I’ve had the great pleasure of designing the cover art for Brian Metters’ new book: “It’s Not About The Wine! A 50 years memoir of wine WITH history, philosophy, art, travel and people”
I met Brian, otherwise referred to as “Dr. B” through our blogs 2 years ago. Since then our friendship has grown not only out of our mutual love of wine but also our numerous conversations on a wide range of topics; mostly wine, of course, but also philosophy, perception and psychology. We may not always agree, but I’ve learned a lot from his knowledge of the human brain, his approach to tasting wine, and his acute philosophical inquiry. I hope, in some small way, he could say the same about me. I’ve also been inspired by his many accomplishments in his lifetime including mountaineering in the Himalayas, education aid work in Nepal, and publishing three books. Not to mention he has been instrumental in supporting and encouraging my blog. So, when he offered me the opportunity to create some art work for his book, I was more than happy to accept.
Being commissioned to do art work for someone has come with new challenges, setbacks and revelations. I’ve gained a lot personally from the project and I hope to find more opportunities to express myself through art in the future.
Act 2: Drafting
DIM THE LIGHTS
CUE THE DOOM AND GLOOM
Having felt satisfied with my brainstorming up to this point, I sent some preliminary sketches to Brian to see if I was on the right track and choose which ideas to develop further. To my relief he was pleased, and we had a conversation about how to put these ideas together into one image for the cover. Brian emphasized that there had to be wine of course, but really IT’S NOT ABOUT THE WINE!, as the title of the book clearly states; it’s about all the experiences of culture that he had through drinking wine. So, how can you create one, cohesive image with wine, history, philosophy, art, travel and people?
Brian also came up with the idea of including caricatures of himself as chapter headings, an idea I thought would be a nice touch and something I could incorporate into the book cover. As it is a memoir, it seemed fitting that he was on the cover. And so, with some feedback and a sense of direction I started drafting the cover art and working on the caricatures as the deadline pushed ever so near.
Now, up to this point I was still full of optimism and enthusiasm, but things started to take a very serious turn, and for a while it got very dark.
It starts with the caricatures. I personally liked the quirkiness of the blind contour drawings, also because it shielded me from perfection by its abstractness. But how could I get one to dimly resemble him or, at the very least, get the drawings to resemble each other? It was a new technique for me, I would need a lot of practice before I could produce something reasonably passable. So, what is a caricature? It’s a simple drawing with some features exaggerated. But which ones? The nose, the glasses, the beard? Turns out, I’m not a caricature artist either. Back to basics, a (more or less) realistic drawing, right in my comfort zone, was the only way forward.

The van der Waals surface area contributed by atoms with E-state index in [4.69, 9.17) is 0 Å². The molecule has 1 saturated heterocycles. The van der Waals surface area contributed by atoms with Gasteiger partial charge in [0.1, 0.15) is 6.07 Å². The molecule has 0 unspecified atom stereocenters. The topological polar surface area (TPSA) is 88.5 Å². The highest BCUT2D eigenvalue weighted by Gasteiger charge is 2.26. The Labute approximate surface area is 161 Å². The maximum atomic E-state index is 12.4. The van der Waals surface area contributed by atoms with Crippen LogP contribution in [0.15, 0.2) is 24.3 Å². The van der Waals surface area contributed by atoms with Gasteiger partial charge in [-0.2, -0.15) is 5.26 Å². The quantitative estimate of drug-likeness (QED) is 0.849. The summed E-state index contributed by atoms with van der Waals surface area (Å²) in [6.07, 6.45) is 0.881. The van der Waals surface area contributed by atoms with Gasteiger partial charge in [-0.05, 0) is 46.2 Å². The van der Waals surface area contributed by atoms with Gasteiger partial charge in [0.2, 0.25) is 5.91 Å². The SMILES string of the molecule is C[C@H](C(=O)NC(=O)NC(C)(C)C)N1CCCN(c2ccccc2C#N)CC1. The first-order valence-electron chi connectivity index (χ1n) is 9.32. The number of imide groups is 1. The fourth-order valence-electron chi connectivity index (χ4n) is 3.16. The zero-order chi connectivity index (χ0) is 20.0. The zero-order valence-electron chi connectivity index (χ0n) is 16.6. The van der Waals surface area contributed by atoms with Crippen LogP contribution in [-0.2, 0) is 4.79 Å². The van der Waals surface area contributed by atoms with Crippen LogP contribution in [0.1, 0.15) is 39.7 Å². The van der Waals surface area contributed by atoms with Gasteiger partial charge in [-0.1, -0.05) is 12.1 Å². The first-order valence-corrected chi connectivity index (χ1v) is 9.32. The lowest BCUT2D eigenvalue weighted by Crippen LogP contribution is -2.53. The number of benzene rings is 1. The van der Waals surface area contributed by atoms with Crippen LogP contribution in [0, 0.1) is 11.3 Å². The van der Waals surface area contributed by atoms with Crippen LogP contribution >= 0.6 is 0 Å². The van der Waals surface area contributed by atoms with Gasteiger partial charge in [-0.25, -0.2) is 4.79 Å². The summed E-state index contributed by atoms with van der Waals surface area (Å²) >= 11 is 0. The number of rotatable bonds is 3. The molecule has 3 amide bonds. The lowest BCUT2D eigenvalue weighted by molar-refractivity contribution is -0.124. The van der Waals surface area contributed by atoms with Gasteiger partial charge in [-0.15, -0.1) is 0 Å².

These few phrases don’t seem to do justice to the amount of frustration I experienced. I must have drawn a 100 different people, and none of them were “him”. The nose was too big, the eyes too small, the hands grossly deformed, the proportions of his arm distorted… I could only see the flaws in everything.
100 different faces:
Drawing portraits is notoriously difficult. People are able to recognize faces with acute accuracy. Even though I’ve never actually met Brian face-to-face, other than a video call, the photos of himself he sent were enough evidence for anyone to determine a resemblance or lack there of. However, as for the central/background image, they were just things, objects that didn’t need to be perfect replicas in order to be recognizable. What could go wrong, right?
Wrong. Perfectionism is a nasty beast. It convinces you that the only way to achieve something great is to listen to that critical voice in your head, and it must be magnanimously great or why do it at all. In fact, if it’s anything less than magnanimously great, you might as well throw it away and start over. It’s a sort of parasite of perception that only allows you to see the flaws, preventing you from ever being completely satisfied with your work. Once it had me firmly in its grasp, my work became sterile and I longed for the freedom, spontaneity and expressiveness I had before.
However, I wasn’t going to give up and I didn’t have the time to throw everything away and start from scratch. Luckily, I stumbled upon an artist who gave some excellent advice about dealing with perfectionism and procrastination. “Struthless” and his 70% rule were a great help.
Perfectionism subdued, there was another reason I wasn’t happy with my work: I didn’t see me in it. Previously I had done art for art’s sake (and for mine). I had an idea, tried it out, enjoyed doing it and trusted the process because it was enough for me to create something that wasn’t there before which was interesting to do and hopefully interesting to look at. I was much less attached to the end result which meant I was able to finish projects faster and be content with what I had done. It wasn’t always perfect, but somehow I didn’t seem to mind because it was just one of many projects I would do.
Working under the pressure of an approaching deadline with the thought of creating something, not in and of itself, but for somebody else, subject to their approval, which had to be magnanimously great put a crippling block on my creativity. I spent dark, desperate hours slaving over small details over and over again, hating everything I was doing along the way. It had all gone terribly wrong.
They say it’s always darkest before the dawn and, having gone through this and reached the other side, I think that’s very true.
TO BE CONTINUED